I’ve learnt two things playing Ancestors: The Humankind Odyssey. The first is that smashing two rocks together is more fun than you might think. The second is that I should be never, ever be allowed to dictate elderly policy.
I started playing this evolution-themed survival game with the purest of intentions; I was going to safeguard each generation of my monkey clan, helping them evolve so that, one day, their descendants could (literally) stand on their own two feet.
But a few hours in, it had turned into some sort of simian Logan’s Run. Learning that the game’s fear mechanic (which forces younger hominids to scope out new locations before proceeding) didn’t apply to clan elders, I decided to use them as scouts rather than risk the child-bearing middle generation. Sure, Granny may have been mauled to death by a crocodile but at least we learnt there was a huge lake two miles from our home. It’s what she would have wanted.
But I never felt guilty because, despite its epic title, Ancestors: The Humankind Odyssey fails to create an emotional bond with your hominids or to make you all that invested in their fate. You can change their names but the only way to glean this and other information is to get up close and personal which can be quite fiddly when you’ve accrued a ten-member clan. One way round this would have been to implement persistent scars but, as is, whenever you relinquish control of a hominid, they just fade into the pack, demonstrating little to no independent activity.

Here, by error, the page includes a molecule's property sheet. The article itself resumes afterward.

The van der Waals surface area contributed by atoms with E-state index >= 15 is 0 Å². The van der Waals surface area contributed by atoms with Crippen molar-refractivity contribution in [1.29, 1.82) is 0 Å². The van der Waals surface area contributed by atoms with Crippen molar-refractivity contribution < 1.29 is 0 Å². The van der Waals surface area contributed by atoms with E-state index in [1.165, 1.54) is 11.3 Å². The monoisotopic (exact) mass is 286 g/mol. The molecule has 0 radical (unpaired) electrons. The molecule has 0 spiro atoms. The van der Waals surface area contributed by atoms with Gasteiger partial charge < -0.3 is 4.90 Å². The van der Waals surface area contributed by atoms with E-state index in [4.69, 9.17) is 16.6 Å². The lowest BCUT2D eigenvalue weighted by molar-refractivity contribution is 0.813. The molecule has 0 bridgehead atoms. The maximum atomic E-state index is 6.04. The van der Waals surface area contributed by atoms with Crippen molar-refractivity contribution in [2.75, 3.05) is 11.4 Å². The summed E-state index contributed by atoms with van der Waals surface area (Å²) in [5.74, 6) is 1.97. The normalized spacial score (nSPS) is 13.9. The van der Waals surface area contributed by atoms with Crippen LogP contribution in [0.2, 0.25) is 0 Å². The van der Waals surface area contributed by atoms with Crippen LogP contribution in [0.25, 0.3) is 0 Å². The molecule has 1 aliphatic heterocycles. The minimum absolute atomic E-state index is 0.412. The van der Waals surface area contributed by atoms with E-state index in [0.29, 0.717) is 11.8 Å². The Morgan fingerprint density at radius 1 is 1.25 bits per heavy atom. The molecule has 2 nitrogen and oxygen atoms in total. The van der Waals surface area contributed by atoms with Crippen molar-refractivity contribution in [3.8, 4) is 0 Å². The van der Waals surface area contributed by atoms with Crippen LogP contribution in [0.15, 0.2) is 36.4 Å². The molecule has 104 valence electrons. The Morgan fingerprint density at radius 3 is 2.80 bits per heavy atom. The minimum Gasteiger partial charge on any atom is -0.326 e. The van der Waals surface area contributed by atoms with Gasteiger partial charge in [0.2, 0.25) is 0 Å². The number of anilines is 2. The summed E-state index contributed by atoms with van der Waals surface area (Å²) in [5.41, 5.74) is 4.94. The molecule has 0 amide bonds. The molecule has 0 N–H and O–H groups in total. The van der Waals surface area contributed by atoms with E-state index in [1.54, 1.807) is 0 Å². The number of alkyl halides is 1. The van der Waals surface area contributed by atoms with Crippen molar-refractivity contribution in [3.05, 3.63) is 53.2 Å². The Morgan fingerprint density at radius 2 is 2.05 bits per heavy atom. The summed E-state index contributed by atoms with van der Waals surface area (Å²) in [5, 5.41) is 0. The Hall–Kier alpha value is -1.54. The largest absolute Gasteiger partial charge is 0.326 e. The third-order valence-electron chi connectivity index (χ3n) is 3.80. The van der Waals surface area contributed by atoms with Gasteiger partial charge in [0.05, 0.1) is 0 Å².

It’s fortunate for developer Panache Digital Games that, when it works properly, the rest of the game is so appealing. The studio is helmed by Patrice Désilets, best known for being creative lead on the first two Assassin’s Creed games, but Ancestors does more than ape that series’ third-person open world. Just roaming the African jungle is a hoot as you leap through the air, grabbing at vines and leaves to slow your descent, should you not find anything else to hold onto. You’re not forced to climb to a specific vantage point, but scrambling up a tree will let you use your senses to pick out creatures lurking on the jungle floor, and other points of interest. These, however, are things that you have to learn.
Ancestors: The Humankind Odyssey doesn’t so much take off the training wheels as give you a box of bike parts, no instructions and tells you to assemble it before the murderspiders arrive. The world is so wonderfully, wildly hostile that stepping outside your starting zone is a trial. Upon unlocking the ability to command my fellow apes, I decided we were going to move camp. Five minutes later, two thirds of my clan were dead and the remaining survivors were stuck up a tree with a massive tiger prowling menacingly around the trunk. With no auto-map (which does wonders for the game’s sense of immersion), using your senses to spot and mark locations and enemies becomes second nature.